UM softball limps into NCAA opener vs. Notre Dame
Michigan’s softball team isn’t entering the NCAA Tournament on the high it had hoped for coming off an early exit from the Big Ten tournament, but the Wolverines still feel capable of being a force in the NCAA Tournament.
The Wolverines (43-11) were the No. 1 seed in the Big Ten tournament but were upset by Michigan State, 7-0, in a second-round game. With that loss and a so-so RPI, that meant Michigan would not host an NCAA regional this weekend.
Instead, the Wolverines, winners of the Big Ten regular-season title, will play a first-round NCAA Tournament game against Notre Dame (32-21) at noon Friday in the Lexington, Ky., regional. The tournament bracket was revealed Sunday night. Illinois-Chicago (33-19) and Kentucky (31-19) also are in the regional. UIC beat Oakland to win the Horizon League tournament championship.
“We haven’t played enough teams with good RPI and the ones we did play, we got some wins, but we didn’t get enough,” Michigan coach Carol Hutchins said. “We lost chances to win when we could have.”
Michigan has been in the NCAA Tournament field each of the last 23 seasons and has reached the Women’s College World Series 12 times. The Wolverines won the 2005 national championship.
Hutchins, named the Big Ten coach of the year last week before the start of the Big Ten Tournament, had said that even if the Wolverines won the tournament, their RPI wouldn’t be good enough to put them in position to host a regional.
Still, she is confident her team can be a threat on the road.
“It’s a good season, but what we’re striving for, we strive to be in the top eight (in the country), so we’re not,” Hutchins said last week.
“But that being said, I think we’re the team you wouldn’t necessarily want to draw. ‘Oh, great Michigan is coming. They’re not seeded.’ That’s how we need to reframe it. We’re going to have to be road warriors, and it’s possible. We did in 2014, went out to Arizona State, and we have to embrace that. And sometimes not being the top dog, being the top dog is a whole different dynamic.”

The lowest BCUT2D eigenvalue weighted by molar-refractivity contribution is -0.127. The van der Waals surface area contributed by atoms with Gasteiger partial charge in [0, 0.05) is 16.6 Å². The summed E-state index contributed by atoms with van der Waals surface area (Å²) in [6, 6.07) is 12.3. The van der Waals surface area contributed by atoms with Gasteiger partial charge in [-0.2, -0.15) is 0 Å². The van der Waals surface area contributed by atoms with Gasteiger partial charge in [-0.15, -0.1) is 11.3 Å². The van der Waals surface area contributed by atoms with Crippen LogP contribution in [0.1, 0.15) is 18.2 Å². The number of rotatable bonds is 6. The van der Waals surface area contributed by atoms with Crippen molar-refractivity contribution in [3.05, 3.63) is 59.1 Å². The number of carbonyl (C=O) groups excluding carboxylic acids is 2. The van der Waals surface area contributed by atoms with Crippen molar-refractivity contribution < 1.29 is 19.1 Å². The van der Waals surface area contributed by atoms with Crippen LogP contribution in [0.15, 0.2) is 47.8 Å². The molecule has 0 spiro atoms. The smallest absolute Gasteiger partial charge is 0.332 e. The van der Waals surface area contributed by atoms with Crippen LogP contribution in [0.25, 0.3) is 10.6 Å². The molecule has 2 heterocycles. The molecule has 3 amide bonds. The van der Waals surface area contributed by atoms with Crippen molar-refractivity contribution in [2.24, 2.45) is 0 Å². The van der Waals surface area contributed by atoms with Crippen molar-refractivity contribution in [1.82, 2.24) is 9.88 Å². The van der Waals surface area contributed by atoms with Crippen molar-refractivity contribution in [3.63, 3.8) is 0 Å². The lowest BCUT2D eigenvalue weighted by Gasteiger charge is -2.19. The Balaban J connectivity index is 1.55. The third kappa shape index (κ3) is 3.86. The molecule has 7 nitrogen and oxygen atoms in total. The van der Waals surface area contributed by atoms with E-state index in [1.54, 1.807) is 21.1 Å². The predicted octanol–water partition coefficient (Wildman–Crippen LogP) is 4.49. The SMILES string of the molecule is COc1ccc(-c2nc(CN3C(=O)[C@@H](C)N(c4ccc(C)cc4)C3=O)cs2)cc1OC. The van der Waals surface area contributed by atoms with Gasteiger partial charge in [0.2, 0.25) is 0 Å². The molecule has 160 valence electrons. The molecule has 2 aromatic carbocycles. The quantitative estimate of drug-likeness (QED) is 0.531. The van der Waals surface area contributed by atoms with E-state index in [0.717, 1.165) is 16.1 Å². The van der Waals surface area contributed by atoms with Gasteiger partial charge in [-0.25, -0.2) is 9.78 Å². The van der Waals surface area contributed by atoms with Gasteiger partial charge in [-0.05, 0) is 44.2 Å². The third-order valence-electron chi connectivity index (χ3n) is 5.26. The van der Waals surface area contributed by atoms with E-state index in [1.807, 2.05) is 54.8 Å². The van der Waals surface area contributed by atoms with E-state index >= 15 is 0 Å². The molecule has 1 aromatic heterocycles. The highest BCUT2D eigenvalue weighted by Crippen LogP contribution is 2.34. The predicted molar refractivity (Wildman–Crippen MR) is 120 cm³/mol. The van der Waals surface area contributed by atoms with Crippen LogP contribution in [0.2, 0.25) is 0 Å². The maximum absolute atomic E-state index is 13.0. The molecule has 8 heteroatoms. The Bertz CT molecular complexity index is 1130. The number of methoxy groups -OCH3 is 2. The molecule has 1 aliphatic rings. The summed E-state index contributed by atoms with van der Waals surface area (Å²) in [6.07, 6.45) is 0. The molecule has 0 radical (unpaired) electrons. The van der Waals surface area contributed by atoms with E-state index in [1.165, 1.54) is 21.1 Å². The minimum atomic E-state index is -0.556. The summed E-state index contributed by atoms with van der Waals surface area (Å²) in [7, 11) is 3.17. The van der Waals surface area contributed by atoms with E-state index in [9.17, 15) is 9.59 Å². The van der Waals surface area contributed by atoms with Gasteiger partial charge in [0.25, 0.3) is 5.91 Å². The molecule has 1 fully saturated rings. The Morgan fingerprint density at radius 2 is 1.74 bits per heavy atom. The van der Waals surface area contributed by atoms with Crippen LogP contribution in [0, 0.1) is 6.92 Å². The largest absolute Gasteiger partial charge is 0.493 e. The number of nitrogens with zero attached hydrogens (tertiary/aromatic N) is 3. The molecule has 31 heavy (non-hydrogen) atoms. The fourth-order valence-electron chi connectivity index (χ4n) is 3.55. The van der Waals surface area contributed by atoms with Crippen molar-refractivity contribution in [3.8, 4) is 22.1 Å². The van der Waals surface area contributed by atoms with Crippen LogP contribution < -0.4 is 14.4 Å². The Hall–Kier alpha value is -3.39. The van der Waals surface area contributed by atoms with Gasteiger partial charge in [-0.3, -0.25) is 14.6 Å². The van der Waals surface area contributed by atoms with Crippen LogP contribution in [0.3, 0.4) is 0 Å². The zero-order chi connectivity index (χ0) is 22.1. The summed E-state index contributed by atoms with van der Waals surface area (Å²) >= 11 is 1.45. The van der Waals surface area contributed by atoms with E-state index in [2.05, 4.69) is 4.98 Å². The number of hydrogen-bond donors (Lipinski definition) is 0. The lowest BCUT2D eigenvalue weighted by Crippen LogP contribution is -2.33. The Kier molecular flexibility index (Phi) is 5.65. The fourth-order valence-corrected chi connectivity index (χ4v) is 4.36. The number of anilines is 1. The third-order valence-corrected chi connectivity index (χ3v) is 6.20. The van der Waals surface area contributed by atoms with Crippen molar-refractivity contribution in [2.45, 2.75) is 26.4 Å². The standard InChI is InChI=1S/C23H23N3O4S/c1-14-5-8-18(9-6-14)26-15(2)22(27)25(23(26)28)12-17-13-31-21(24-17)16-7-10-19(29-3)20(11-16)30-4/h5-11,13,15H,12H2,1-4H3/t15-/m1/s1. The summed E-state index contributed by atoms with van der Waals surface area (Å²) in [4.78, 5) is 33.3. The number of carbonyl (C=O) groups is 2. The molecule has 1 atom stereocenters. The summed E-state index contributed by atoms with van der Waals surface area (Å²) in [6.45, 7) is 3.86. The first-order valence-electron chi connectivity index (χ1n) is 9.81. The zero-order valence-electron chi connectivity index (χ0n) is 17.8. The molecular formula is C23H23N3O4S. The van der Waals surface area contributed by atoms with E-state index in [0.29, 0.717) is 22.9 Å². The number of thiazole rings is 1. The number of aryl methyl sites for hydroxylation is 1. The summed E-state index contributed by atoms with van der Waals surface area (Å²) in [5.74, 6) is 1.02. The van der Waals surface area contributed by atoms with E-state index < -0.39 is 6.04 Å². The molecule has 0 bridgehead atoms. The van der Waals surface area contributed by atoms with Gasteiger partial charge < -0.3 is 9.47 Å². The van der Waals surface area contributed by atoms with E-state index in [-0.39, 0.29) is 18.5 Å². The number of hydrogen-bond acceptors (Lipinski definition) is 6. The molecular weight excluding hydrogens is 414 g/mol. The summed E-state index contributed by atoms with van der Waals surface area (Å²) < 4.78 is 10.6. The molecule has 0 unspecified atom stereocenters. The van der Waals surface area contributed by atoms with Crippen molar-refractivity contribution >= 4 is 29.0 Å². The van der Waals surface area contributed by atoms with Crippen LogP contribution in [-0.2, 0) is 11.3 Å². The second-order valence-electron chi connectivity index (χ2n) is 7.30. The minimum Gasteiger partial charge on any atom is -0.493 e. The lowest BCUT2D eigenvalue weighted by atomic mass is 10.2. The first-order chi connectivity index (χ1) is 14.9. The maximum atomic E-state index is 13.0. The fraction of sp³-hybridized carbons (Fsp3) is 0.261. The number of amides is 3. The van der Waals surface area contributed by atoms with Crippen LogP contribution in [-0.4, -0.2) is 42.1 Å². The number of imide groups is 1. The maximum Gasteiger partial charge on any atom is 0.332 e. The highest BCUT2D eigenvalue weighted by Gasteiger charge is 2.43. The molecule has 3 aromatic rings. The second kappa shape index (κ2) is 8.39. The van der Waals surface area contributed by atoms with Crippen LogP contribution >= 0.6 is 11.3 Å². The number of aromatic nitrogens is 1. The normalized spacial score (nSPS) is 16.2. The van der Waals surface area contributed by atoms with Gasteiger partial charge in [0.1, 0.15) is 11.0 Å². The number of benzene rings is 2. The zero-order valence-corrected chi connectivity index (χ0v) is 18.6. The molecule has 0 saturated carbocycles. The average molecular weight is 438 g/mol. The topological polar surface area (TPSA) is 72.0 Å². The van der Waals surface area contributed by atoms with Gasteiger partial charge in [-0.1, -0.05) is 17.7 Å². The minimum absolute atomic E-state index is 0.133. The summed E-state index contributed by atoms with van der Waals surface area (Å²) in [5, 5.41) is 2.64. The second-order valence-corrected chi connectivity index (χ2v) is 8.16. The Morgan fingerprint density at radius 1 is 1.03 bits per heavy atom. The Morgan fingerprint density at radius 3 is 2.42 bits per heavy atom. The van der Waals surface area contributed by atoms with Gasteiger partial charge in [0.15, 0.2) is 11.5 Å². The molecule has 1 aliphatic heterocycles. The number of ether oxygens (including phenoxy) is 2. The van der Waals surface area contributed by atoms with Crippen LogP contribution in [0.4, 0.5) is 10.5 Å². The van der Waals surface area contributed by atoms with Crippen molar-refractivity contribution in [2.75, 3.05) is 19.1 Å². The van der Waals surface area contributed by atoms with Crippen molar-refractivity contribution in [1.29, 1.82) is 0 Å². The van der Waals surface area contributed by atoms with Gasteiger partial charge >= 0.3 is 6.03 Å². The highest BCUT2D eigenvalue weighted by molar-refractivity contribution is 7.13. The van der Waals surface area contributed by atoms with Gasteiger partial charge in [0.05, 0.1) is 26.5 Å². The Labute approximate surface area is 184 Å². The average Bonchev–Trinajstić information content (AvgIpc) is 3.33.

To be that kind of threat, though, the Wolverines will have to find consistent offense. Left-hander Meghan Beaubien, the Big Ten pitcher of the year and freshman of the year, has been outstanding this season but took the loss against Michigan State. She is 32-4 heading into the NCAA Tournament.
While she didn’t have her best outing in the Big Ten tournament, Beaubien has shown this season that she is a force. Defense and pitching have been mainstays for the Wolverines this season, but in that loss to Michigan State, their recent deficiencies at the plate were evident.
The Wolverines struggled at the plate tying a season-low three hits and had a season-high 10 strikeouts.
Before the Big Ten tournament last week, Hutchins said the offense had been keep her awake at night. She said they needed one player to get hot with the bat and that could be “contagious” and get the hitting going.
Of course, the converse is true, too.
“They’re also contagious when they’re cold,” Hutchins said. “I always say we’re a work in progress, every team is. We just keep trying to get it going. We just keep trying to give them information that can help them, give them tips, just help them be great. That’s what you do as a coach.
“I don’t believe just leave it up to them, but at some point, honestly, it is up to them. They’re the ones who win. They won the trophy, they win the game. I can’t pitch for them, I can’t hit for them.”
Michigan was one of five Big Ten teams to make the NCAA Tournament, along with Ohio State, Minnesota, Northwestern and Wisconsin.
Game 1: No. 2 Michigan vs. No. 3 Notre Dame, noon (ESPN2)
Game 2: No. 1 Kentucky vs. No. 4 Illinois-Chicago, 2:30 p.m.
Game 3: Game 1 winner vs. Game 2 winner, noon
Game 4: Game 1 loser vs. Game 2 loser, 2:30 p.m.
Game 5: Game 3 loser vs. Game 4 winner, 5 p.m.
Game 6: Game 3 winner vs. Game 5 winner, noon
Game 7 (if necessary): Game 6 winner vs. Game 6 loser, 2:30 p.m.